Published on November 14, 2012 at 5:53 AM
Today, the George Washington University Heart and Vascular Institute and The Wireless Foundation, in partnership with the D.C. Fire and Emergency Medical Services, announced their innovative public health initiative, which will improve cardiac care in the nation's capital. Through this initiative, D.C.-area ambulances have been equipped with technology that enables rapid, wireless transmissions of EKGs to both the on-call physician's wireless device and tertiary care hospitals, including The George Washington University Hospital, Howard University Hospital and Washington Hospital Center. This initiative will streamline patient care for those who have suspected acute myocardial infarction (heart attack) and reduce time from the time of reporting chest pains to treatment.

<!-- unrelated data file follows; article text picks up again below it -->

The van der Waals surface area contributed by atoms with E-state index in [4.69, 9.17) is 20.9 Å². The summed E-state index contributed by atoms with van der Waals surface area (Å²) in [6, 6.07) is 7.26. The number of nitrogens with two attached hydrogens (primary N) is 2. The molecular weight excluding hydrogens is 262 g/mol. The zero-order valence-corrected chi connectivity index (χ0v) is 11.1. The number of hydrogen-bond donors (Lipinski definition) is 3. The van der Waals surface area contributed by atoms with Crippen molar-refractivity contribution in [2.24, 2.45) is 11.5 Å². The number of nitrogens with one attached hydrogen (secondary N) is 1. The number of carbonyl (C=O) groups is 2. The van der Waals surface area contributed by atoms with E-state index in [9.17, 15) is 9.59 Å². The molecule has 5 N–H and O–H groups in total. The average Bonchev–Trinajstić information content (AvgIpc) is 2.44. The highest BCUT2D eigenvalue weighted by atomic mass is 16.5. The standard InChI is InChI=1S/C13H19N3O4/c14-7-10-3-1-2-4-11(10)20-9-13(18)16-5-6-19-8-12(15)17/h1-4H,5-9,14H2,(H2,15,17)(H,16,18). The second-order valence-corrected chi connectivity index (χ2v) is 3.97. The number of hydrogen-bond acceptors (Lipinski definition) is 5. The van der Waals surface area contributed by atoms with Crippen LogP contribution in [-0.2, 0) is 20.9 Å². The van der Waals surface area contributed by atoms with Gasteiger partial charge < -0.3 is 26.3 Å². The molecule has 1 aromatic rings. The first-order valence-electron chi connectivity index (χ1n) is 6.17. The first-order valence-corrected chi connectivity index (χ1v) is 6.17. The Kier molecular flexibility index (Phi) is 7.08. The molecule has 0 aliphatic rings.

Every year, nearly 300,000 people are stricken with sudden cardiac arrest, with a survival rate of less than ten percent, according to American Heart Association. Additionally, almost every 34 seconds, someone in the United States has a myocardial infarction.
"Time is of the essence when patients experience a heart attack," said Jonathan Reiner, MD, Professor of Medicine, George Washington University and Director, Cardiac Catheterization Laboratory, GW Hospital. "This technology will allow the medical team to make decisions early, in many cases before the patient even arrives at the hospital, and should significantly improve the outcomes of patients experiencing a heart attack in the District of Columbia."
"Wireless technology plays an important role in improving the communications between a doctor and a patient, which is critical after a medical emergency such as a heart attack. That's why we are pleased to provide a grant to this innovative initiative that will help doctors get as much information as quickly as possible so they can make the best decision for their patients," said Steve Largent, President of The Wireless Foundation and President and CEO of CTIA-The Wireless Association®.
Source: George Washington University Heart and Vascular Institute